PLOT: A father's desperate search for his missing child unearths a Halloween curse that goes back more than 300 years.
REVIEW: Nicolas Cage has a tendency to go over-the-top, a fact which has become overwhelming in his public perception and has become a major deciding factor in whether or not you're a fan of his acting. You either want to see him play to the back row, or you've grown tired of it. Although I felt he was miscast as my favorite Marvel Comics character (GHOST RIDER) and he sometimes goes too far into silliness for me (THE WICKER MAN remake), I enjoy watching Cage at work. Even when he goes too far, at least he always brings an energy to his roles.
When it was announced that Cage would be starring in a supernatural horror movie, I imagined that it would be another case of him going way over-the-top as he faced off with the film's ghostly presence. So I was surprised when I watched PAY THE GHOST and found little evidence of Cage's quirks. In this film, he plays it straight and down-to-earth, normal hairstyle and all.
Cage's character Mike Lawford is a workaholic English professor seeking tenure at NYU. The only time Cage puts any real flourish into his performance is when Mike is reading Johann Wolfgang von Goethe's The Erlking to his class, and that poem, about a father who can't perceive the evil force threatening his child, is fitting for this point in Mike's life, because his preoccupation with work has made him unaware of the fact that an evil force is threatening his own son, Charlie (Jack Fulton).
When Mike and Charlie go to a carnival on Halloween night, the boy mysteriously asks his father, "Can we pay the ghost?" Then he disappears, snatched away by the otherworldly, cloaked figure he has seen lurking around... And not even the fact that Cage is dressed in a cowboy costume during this scene is enough to add levity into this film.
Jump ahead to the next October. As the one year anniversary of Charlie's disappearance nears and it becomes more clear to Mike and his wife Kristen (Sarah Wayne Callies) that there is something supernatural at work here, the phrase "Pay the ghost" turns out to be the key to solving the mystery of not only what happened to Charlie but what has been happening to children in New York City every Halloween night for centuries.
PAY THE GHOST is based on a novella by Tim Lebbon that I haven't read, but the film adaptation - written by Dan Kay and directed by Uli Edel - feels more like it was directly inspired by SINISTER and INSIDIOUS. While an intriguing back story is concocted to explain the child abductions, every horror element in the film has been lifted from a previous movie. There's spectral children hanging around, the visit by a medium, a moment of possession shot in a way that reminded me of the famous head turn from THE EXORCIST, and it all builds up to Mike having to journey into another dimension lorded over by an evil creature to retrieve his lost son.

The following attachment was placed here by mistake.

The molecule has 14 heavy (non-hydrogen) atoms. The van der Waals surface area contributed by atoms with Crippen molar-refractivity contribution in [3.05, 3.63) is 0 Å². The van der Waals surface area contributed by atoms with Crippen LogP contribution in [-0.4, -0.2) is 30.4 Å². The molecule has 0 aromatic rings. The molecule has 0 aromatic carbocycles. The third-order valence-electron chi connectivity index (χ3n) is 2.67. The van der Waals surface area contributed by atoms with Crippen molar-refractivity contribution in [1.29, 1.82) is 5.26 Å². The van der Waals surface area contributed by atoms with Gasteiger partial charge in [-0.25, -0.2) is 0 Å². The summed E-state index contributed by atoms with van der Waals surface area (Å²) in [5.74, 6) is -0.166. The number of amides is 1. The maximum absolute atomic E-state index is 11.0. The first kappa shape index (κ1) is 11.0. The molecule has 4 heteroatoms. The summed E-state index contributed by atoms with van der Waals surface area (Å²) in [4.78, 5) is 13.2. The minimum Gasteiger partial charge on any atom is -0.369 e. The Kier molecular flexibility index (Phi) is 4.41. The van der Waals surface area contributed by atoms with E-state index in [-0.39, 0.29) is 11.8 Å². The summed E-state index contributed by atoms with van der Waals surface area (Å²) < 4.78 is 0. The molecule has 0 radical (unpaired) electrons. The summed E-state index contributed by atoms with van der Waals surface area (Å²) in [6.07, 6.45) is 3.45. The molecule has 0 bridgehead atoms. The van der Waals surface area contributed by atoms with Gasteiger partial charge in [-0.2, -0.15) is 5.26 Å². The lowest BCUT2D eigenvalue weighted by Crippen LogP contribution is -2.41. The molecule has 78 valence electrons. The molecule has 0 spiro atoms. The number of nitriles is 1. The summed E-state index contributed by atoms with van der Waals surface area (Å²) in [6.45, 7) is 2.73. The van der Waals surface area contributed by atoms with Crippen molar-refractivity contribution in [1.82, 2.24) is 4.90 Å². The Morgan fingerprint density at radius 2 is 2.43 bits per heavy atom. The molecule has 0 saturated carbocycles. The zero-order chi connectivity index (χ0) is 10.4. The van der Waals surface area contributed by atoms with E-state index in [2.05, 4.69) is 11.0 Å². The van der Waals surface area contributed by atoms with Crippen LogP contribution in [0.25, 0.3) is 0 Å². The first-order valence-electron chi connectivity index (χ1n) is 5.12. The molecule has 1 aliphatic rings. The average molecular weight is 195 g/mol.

Sure, these types of movies usually do have some similarities, but here the mix and match from other things is a bit too much because it's all done in a lesser manner. Despite the fact that Edel and cinematographer Sharone Meir achieved a dark, atmospheric look for the film and the great composer Joseph LoDuca put in a strong effort, none of the chills and scares are effective because the movie is just going through the genre motions. There's even a scene where a character's enjoyment of a golden oldie is disrupted by a ghostly occurrence. We've seen all of this before.
Cage and Callies deliver solid performances and have some nice dramatic scenes to work with, just don't go into this film expecting any hint of "crazy Cage". His Mike is a very average guy who has been beaten down by a year of stress and worry, so Cage appropriately shows more restraint than usual.
PAY THE GHOST is technically well made and the story is interesting overall, but I was never drawn in, never invested in what was going on because it seemed to me like the filmmakers were just saying, "This sort of thing worked in that other movie, let's toss it in here." If you can get past the retread aspect, there is some entertainment to be had, but it is a very middle-of-the-road movie. It'd be a fine film to include in an October horror viewing spree, but if you're short on time you'd be better off sticking with the movies it's attempting to emulate.